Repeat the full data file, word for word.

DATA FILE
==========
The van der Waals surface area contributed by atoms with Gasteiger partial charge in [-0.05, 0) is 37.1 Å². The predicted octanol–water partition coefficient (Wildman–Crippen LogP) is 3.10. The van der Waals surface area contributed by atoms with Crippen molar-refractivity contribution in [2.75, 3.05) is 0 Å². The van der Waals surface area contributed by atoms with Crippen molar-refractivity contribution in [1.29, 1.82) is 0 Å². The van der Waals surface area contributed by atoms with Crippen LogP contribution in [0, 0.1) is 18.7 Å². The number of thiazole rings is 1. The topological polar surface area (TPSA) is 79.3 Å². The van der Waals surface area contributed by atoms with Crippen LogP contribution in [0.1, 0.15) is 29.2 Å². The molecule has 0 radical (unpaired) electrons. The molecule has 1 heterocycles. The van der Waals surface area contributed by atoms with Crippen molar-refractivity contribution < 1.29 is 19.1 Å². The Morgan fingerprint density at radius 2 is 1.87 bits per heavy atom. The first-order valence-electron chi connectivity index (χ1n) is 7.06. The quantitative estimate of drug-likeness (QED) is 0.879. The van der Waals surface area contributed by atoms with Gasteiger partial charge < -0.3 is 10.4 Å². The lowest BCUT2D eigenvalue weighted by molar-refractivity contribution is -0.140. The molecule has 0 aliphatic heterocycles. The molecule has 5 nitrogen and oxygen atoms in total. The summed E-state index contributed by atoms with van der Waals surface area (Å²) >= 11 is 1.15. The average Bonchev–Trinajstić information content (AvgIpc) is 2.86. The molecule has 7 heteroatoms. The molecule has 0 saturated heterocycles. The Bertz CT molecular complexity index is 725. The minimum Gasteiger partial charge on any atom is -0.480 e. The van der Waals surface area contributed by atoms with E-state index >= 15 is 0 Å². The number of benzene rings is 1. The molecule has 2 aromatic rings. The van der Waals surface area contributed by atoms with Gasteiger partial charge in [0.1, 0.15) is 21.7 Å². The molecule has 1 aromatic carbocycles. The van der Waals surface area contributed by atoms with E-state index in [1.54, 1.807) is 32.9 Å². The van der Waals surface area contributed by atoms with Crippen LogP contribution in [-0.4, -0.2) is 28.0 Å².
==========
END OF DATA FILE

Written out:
The van der Waals surface area contributed by atoms with Gasteiger partial charge in [-0.05, 0) is 37.1 Å². The predicted octanol–water partition coefficient (Wildman–Crippen LogP) is 3.10. The van der Waals surface area contributed by atoms with Crippen molar-refractivity contribution in [2.75, 3.05) is 0 Å². The van der Waals surface area contributed by atoms with Crippen molar-refractivity contribution in [1.29, 1.82) is 0 Å². The van der Waals surface area contributed by atoms with Crippen LogP contribution in [0, 0.1) is 18.7 Å². The number of thiazole rings is 1. The topological polar surface area (TPSA) is 79.3 Å². The van der Waals surface area contributed by atoms with Crippen LogP contribution in [0.1, 0.15) is 29.2 Å². The molecule has 0 radical (unpaired) electrons. The molecule has 1 heterocycles. The van der Waals surface area contributed by atoms with Crippen molar-refractivity contribution < 1.29 is 19.1 Å². The Morgan fingerprint density at radius 2 is 1.87 bits per heavy atom. The first-order valence-electron chi connectivity index (χ1n) is 7.06. The quantitative estimate of drug-likeness (QED) is 0.879. The van der Waals surface area contributed by atoms with Gasteiger partial charge < -0.3 is 10.4 Å². The lowest BCUT2D eigenvalue weighted by molar-refractivity contribution is -0.140. The molecule has 0 aliphatic heterocycles. The molecule has 5 nitrogen and oxygen atoms in total. The summed E-state index contributed by atoms with van der Waals surface area (Å²) >= 11 is 1.15. The average Bonchev–Trinajstić information content (AvgIpc) is 2.86. The molecule has 7 heteroatoms. The molecule has 0 saturated heterocycles. The Bertz CT molecular complexity index is 725. The minimum Gasteiger partial charge on any atom is -0.480 e. The van der Waals surface area contributed by atoms with E-state index >= 15 is 0 Å². The number of benzene rings is 1. The molecule has 2 aromatic rings. The van der Waals surface area contributed by atoms with Gasteiger partial charge in [0.1, 0.15) is 21.7 Å². The molecule has 1 aromatic carbocycles. The van der Waals surface area contributed by atoms with E-state index in [1.54, 1.807) is 32.9 Å². The van der Waals surface area contributed by atoms with Crippen LogP contribution in [-0.4, -0.2) is 28.0 Å².